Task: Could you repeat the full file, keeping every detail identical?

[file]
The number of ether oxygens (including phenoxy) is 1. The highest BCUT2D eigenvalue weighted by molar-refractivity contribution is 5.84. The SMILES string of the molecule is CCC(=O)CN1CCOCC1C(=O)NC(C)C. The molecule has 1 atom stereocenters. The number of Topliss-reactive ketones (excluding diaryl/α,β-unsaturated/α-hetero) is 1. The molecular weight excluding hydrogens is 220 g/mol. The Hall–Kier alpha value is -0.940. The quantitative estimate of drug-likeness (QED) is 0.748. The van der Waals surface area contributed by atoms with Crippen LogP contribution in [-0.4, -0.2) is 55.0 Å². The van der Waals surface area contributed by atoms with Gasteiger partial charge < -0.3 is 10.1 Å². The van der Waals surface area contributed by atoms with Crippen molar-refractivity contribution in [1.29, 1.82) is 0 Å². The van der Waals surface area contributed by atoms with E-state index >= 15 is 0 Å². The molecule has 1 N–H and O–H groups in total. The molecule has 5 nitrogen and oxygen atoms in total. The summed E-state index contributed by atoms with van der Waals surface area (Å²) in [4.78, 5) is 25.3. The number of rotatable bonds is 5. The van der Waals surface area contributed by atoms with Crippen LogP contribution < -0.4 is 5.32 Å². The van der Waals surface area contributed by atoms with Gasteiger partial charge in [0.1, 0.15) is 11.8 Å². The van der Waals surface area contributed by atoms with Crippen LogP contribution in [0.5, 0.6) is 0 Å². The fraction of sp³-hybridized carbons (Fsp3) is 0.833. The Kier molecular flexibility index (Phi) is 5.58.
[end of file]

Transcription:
The number of ether oxygens (including phenoxy) is 1. The highest BCUT2D eigenvalue weighted by molar-refractivity contribution is 5.84. The SMILES string of the molecule is CCC(=O)CN1CCOCC1C(=O)NC(C)C. The molecule has 1 atom stereocenters. The number of Topliss-reactive ketones (excluding diaryl/α,β-unsaturated/α-hetero) is 1. The molecular weight excluding hydrogens is 220 g/mol. The Hall–Kier alpha value is -0.940. The quantitative estimate of drug-likeness (QED) is 0.748. The van der Waals surface area contributed by atoms with Crippen LogP contribution in [-0.4, -0.2) is 55.0 Å². The van der Waals surface area contributed by atoms with Gasteiger partial charge < -0.3 is 10.1 Å². The van der Waals surface area contributed by atoms with Crippen molar-refractivity contribution in [1.29, 1.82) is 0 Å². The van der Waals surface area contributed by atoms with E-state index >= 15 is 0 Å². The molecule has 1 N–H and O–H groups in total. The molecule has 5 nitrogen and oxygen atoms in total. The summed E-state index contributed by atoms with van der Waals surface area (Å²) in [4.78, 5) is 25.3. The number of rotatable bonds is 5. The van der Waals surface area contributed by atoms with Crippen LogP contribution < -0.4 is 5.32 Å². The van der Waals surface area contributed by atoms with Gasteiger partial charge in [0.1, 0.15) is 11.8 Å². The van der Waals surface area contributed by atoms with Crippen LogP contribution in [0.5, 0.6) is 0 Å². The fraction of sp³-hybridized carbons (Fsp3) is 0.833. The Kier molecular flexibility index (Phi) is 5.58.